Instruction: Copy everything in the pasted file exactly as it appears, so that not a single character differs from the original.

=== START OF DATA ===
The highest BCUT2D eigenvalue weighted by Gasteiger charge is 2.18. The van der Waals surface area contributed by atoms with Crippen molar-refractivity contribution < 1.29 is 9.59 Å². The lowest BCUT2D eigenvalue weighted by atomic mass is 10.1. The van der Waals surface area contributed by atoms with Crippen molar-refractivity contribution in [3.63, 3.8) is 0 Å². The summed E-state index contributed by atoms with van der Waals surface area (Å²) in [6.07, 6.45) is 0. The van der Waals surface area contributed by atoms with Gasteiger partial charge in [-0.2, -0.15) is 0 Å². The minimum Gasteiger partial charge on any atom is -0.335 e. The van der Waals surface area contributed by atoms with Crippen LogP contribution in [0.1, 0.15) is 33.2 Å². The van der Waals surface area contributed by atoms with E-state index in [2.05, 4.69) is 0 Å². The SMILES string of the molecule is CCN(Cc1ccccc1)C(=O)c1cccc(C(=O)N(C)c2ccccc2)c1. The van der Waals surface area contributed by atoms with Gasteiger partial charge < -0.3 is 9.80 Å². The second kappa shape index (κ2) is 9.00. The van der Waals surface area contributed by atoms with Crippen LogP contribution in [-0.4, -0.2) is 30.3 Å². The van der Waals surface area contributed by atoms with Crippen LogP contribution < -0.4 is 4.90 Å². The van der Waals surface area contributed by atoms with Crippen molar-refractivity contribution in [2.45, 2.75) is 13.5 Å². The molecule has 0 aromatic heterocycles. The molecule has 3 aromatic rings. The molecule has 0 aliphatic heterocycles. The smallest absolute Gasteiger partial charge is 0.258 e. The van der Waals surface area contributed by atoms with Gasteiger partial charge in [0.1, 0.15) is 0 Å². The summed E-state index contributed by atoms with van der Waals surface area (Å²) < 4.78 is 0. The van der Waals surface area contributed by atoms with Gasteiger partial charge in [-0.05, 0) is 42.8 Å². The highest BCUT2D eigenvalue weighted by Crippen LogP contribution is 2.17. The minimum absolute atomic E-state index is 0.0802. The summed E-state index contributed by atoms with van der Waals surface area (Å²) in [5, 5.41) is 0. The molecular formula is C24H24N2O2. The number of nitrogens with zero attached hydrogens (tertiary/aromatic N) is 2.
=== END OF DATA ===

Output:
The highest BCUT2D eigenvalue weighted by Gasteiger charge is 2.18. The van der Waals surface area contributed by atoms with Crippen molar-refractivity contribution < 1.29 is 9.59 Å². The lowest BCUT2D eigenvalue weighted by atomic mass is 10.1. The van der Waals surface area contributed by atoms with Crippen molar-refractivity contribution in [3.63, 3.8) is 0 Å². The summed E-state index contributed by atoms with van der Waals surface area (Å²) in [6.07, 6.45) is 0. The van der Waals surface area contributed by atoms with Gasteiger partial charge in [-0.2, -0.15) is 0 Å². The minimum Gasteiger partial charge on any atom is -0.335 e. The van der Waals surface area contributed by atoms with Crippen LogP contribution in [0.1, 0.15) is 33.2 Å². The van der Waals surface area contributed by atoms with E-state index in [2.05, 4.69) is 0 Å². The SMILES string of the molecule is CCN(Cc1ccccc1)C(=O)c1cccc(C(=O)N(C)c2ccccc2)c1. The van der Waals surface area contributed by atoms with Gasteiger partial charge < -0.3 is 9.80 Å². The second kappa shape index (κ2) is 9.00. The van der Waals surface area contributed by atoms with Crippen LogP contribution in [-0.4, -0.2) is 30.3 Å². The van der Waals surface area contributed by atoms with Crippen LogP contribution < -0.4 is 4.90 Å². The van der Waals surface area contributed by atoms with Crippen molar-refractivity contribution in [2.45, 2.75) is 13.5 Å². The molecule has 0 aromatic heterocycles. The molecule has 3 aromatic rings. The molecule has 0 aliphatic heterocycles. The smallest absolute Gasteiger partial charge is 0.258 e. The van der Waals surface area contributed by atoms with Gasteiger partial charge in [0.1, 0.15) is 0 Å². The summed E-state index contributed by atoms with van der Waals surface area (Å²) < 4.78 is 0. The van der Waals surface area contributed by atoms with Gasteiger partial charge in [-0.05, 0) is 42.8 Å². The highest BCUT2D eigenvalue weighted by Crippen LogP contribution is 2.17. The minimum absolute atomic E-state index is 0.0802. The summed E-state index contributed by atoms with van der Waals surface area (Å²) in [5, 5.41) is 0. The molecular formula is C24H24N2O2. The number of nitrogens with zero attached hydrogens (tertiary/aromatic N) is 2.